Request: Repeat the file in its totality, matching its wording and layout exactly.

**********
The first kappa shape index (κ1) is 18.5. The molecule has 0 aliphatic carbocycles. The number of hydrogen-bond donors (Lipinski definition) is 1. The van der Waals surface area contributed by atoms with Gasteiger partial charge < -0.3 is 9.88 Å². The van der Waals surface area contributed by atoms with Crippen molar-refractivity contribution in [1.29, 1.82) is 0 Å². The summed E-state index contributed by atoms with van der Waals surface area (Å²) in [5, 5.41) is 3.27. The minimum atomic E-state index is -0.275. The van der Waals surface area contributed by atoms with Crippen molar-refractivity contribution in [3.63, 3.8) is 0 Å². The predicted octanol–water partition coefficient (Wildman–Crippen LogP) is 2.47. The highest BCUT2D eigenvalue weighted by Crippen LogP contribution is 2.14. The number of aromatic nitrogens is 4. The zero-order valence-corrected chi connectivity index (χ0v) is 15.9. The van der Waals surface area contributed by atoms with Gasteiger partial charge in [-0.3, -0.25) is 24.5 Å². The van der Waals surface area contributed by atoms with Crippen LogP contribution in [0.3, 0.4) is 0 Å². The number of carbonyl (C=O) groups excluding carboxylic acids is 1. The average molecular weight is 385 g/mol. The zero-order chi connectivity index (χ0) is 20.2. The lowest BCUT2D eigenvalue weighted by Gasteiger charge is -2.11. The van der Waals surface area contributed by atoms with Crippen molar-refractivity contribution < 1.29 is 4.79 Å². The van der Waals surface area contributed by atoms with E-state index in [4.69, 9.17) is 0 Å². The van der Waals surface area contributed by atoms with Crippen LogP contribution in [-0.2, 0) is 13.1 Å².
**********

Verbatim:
The first kappa shape index (κ1) is 18.5. The molecule has 0 aliphatic carbocycles. The number of hydrogen-bond donors (Lipinski definition) is 1. The van der Waals surface area contributed by atoms with Gasteiger partial charge < -0.3 is 9.88 Å². The van der Waals surface area contributed by atoms with Crippen molar-refractivity contribution in [1.29, 1.82) is 0 Å². The summed E-state index contributed by atoms with van der Waals surface area (Å²) in [5, 5.41) is 3.27. The minimum atomic E-state index is -0.275. The van der Waals surface area contributed by atoms with Crippen molar-refractivity contribution in [3.63, 3.8) is 0 Å². The predicted octanol–water partition coefficient (Wildman–Crippen LogP) is 2.47. The highest BCUT2D eigenvalue weighted by Crippen LogP contribution is 2.14. The number of aromatic nitrogens is 4. The zero-order valence-corrected chi connectivity index (χ0v) is 15.9. The van der Waals surface area contributed by atoms with Gasteiger partial charge in [-0.3, -0.25) is 24.5 Å². The van der Waals surface area contributed by atoms with Crippen LogP contribution in [0.3, 0.4) is 0 Å². The number of carbonyl (C=O) groups excluding carboxylic acids is 1. The average molecular weight is 385 g/mol. The zero-order chi connectivity index (χ0) is 20.2. The lowest BCUT2D eigenvalue weighted by Gasteiger charge is -2.11. The van der Waals surface area contributed by atoms with Crippen molar-refractivity contribution < 1.29 is 4.79 Å². The van der Waals surface area contributed by atoms with E-state index in [4.69, 9.17) is 0 Å². The van der Waals surface area contributed by atoms with Crippen LogP contribution in [-0.2, 0) is 13.1 Å².